Shirin Ebadi

2024 Privacy Symposium-Keynote Speaker

Shirin Ebadi

Nobel Peace Prize

Shirin Ebadi was born on June 22, 1947 in the city of Hamadan in Iran. Her father, Professor Mohammad Ali Ebadi, was a law teacher and a human rights defender. His book, Business Law, was later edited and updated by his daughter. 

When Shirin was only one year old, her family moved to Tehran where she completed her education. In 1965, she entered law school and graduated three years later. She was hired as a judge in 1969 after an internship and progressed rapidly. In 1975 she became the head of Branch 26 of the Tehran City Court; at which time she was the first woman and the youngest judge to hold this position. Shirin got married in 1975 and has two daughters named Negar and Narges. In 1979, immediately after the Islamic Revolution in Iran, all female judges were fired because revolutionaries at the time believed that judging and sentencing was forbidden to women. She became an employee of the same court that she had previously presided over. So, she decided to retire early. 

In 1992, She established a private law firm to handle human rights cases. She is the lawyer for many controversial political and human rights cases in Iran, including the cases of Zahra Kazemi (a journalist who was killed in Evin prison), Parvaneh and Dariush Forouhar (known political activists killed by the security forces), and Ezzat Ebrahimnejad (who was killed in the dormitory of the University of Tehran in 1999), and Zahra Bani Yaghoub (a young doctor who was killed in custody). She also represented the case of seven Baha’i leaders in Iran. All these activities led to her arrest and imprisonment on charges of spreading lies against the Islamic Republic in 1999. She spent 25 days in solitary confinement. She was later sentenced to one and a half years in prison and banned for five years working as a lawyer.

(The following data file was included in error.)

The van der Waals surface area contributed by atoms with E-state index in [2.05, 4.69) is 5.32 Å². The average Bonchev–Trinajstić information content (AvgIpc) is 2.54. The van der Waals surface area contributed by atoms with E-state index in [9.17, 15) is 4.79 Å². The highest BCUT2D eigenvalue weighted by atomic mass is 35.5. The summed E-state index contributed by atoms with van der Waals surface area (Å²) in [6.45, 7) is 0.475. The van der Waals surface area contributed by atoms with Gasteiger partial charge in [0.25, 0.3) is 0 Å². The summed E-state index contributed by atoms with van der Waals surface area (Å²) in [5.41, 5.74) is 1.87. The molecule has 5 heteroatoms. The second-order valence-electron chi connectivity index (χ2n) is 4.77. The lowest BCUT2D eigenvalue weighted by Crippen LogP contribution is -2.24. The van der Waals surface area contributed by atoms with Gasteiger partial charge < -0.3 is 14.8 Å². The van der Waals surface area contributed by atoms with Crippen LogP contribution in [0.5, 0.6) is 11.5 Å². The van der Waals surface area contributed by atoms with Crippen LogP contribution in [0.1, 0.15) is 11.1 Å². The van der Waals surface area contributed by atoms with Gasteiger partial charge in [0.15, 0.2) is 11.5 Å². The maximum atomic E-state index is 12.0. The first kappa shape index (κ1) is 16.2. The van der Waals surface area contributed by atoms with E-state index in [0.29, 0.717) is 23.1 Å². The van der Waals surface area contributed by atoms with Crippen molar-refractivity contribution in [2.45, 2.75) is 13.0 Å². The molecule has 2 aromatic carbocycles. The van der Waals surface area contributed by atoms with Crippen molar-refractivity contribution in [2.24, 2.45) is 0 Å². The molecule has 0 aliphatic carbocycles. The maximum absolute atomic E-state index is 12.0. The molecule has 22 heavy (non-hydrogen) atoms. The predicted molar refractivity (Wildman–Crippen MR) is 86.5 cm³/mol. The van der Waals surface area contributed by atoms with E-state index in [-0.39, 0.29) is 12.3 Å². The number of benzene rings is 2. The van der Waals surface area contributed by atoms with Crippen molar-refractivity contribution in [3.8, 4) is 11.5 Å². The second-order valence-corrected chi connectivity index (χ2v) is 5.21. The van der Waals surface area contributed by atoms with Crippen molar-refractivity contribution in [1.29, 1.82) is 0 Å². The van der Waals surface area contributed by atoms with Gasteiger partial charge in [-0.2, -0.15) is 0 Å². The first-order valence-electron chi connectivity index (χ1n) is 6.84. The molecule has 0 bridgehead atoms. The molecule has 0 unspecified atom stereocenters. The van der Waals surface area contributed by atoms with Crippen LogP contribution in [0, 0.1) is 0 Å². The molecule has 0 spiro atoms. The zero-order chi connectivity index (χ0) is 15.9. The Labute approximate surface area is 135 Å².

Dr. Ebadi won the 2003 Nobel Peace Prize. Part of the money was allocated to establish the office of the Defenders of Human Rights Center and to support the families of political prisoners. The center became a leading human rights organization, which was subsequently recognized by the French National Human Rights Organization in 2003. In 2008, the center’s offices were closed by the security forces and its building confiscated. 

Dr. Ebadi left Iran shortly before the presidential election in June 2009 to attend a conference in Spain. She did not return to Iran due to severe restrictions imposed on human rights activists in Iran after the arrest of her colleagues and the killings of people. She continued her activities in forced exile.  

The Iranian government, dissatisfied with her actions, filed a case against her in the Revolutionary Court. Under the pretext of unpaid taxes, the government confiscated her property, including the office of the Defenders of Human Rights Center. In addition, to force Dr. Ebadi to remain silent, her sister and her husband were arrested by security forces but released a few months later due to popular opposition. However, both were banned from leaving Iran for several years after their release.